However if we study the constitutional provisions carefully, it is clear that the doctrine of Separation of Powers has not been accepted in India in its strict sense. In India, not only there is functional overlapping but there is personnel overlapping also.

Separation of Powers and Judicial Pronouncements in India

The first major judgment by the judiciary in relation to Doctrine of separation of power was in Ram Jawaya v State of Punjab. The court in the above case was of the opinion that the doctrine of separation of power was not fully accepted in India. Further, the view of Mukherjea J. adds weight to the argument that the above-said doctrine is not fully accepted in India. According to him:

“The Indian Constitution has not indeed recognized the doctrine of separation of powers in its absolute rigidity but the functions of the different parts or branches of the government have been sufficiently differentiated and consequently it can very well be said that our constitution does not contemplate assumption, by one organ or part of the state, of functions that essentially belong to another”.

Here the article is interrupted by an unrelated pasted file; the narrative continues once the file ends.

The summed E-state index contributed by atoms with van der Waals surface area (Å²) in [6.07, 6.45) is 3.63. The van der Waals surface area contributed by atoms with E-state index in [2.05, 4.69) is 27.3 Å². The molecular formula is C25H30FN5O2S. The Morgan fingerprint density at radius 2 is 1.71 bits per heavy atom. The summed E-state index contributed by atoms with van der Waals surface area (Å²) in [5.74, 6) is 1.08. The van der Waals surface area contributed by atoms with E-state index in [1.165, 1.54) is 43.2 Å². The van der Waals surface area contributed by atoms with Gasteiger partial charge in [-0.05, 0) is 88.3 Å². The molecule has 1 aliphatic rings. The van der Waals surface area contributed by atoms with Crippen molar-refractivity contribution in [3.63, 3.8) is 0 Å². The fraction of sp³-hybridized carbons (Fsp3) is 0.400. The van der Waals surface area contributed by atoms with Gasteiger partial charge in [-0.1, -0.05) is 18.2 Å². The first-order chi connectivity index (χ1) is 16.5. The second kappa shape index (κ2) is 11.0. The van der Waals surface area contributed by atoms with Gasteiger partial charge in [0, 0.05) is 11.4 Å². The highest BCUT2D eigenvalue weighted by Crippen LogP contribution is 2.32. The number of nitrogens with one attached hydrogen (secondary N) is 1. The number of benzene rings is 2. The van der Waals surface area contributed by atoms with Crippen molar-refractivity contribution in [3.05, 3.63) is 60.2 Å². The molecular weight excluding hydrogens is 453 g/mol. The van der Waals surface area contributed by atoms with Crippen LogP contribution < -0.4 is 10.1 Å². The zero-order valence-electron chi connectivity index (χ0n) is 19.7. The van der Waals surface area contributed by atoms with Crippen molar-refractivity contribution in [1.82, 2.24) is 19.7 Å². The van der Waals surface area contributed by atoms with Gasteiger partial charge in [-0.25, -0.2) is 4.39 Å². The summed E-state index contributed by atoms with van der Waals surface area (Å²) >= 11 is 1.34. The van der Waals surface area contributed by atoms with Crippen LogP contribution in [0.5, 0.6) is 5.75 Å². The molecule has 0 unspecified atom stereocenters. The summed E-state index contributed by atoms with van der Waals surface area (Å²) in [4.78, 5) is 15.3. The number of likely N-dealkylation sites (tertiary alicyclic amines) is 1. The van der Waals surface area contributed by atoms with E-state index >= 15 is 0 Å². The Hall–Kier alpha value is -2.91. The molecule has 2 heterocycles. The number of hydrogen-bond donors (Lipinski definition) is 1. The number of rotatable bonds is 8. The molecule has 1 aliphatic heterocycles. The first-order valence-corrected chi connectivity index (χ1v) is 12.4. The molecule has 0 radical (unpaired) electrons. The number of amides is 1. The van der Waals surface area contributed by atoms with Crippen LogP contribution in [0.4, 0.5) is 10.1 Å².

Then in Indira Nehru Gandhi v. Raj Narain, where the dispute regarding Prime Minister’s election was pending before the Supreme Court, it was held that adjudication of a specific dispute is a judicial function which parliament, even under constitutional amending power, cannot exercise. So, the main ground on which the amendment was held ultra vires was that when the constituent body declared that the election of Prime Minister wouldn’t be void, it discharged a judicial function that according to the principle of separation it shouldn’t have done. The place of this doctrine in the Indian context was made a bit clearer after this judgment.

The Supreme Court in Keshavananda Bharti v State of Kerala was of the view that amending power was subject to the basic features of the Constitution. And hence, any amendment tampering these essential features will be struck down as unconstitutional. Beg J. added that separation of powers is a part of the basic structure of the constitution. None of the three separate organs of the republic can take over the functions assigned to the other. Hence this further confirmed the opinion of the court in relation to the doctrine of separation of power.

In India, we follow a separation of functions and not of powers. And hence, we don’t abide by the principle in its rigidity. Hence in India the strict separation of powers in American sense is absent.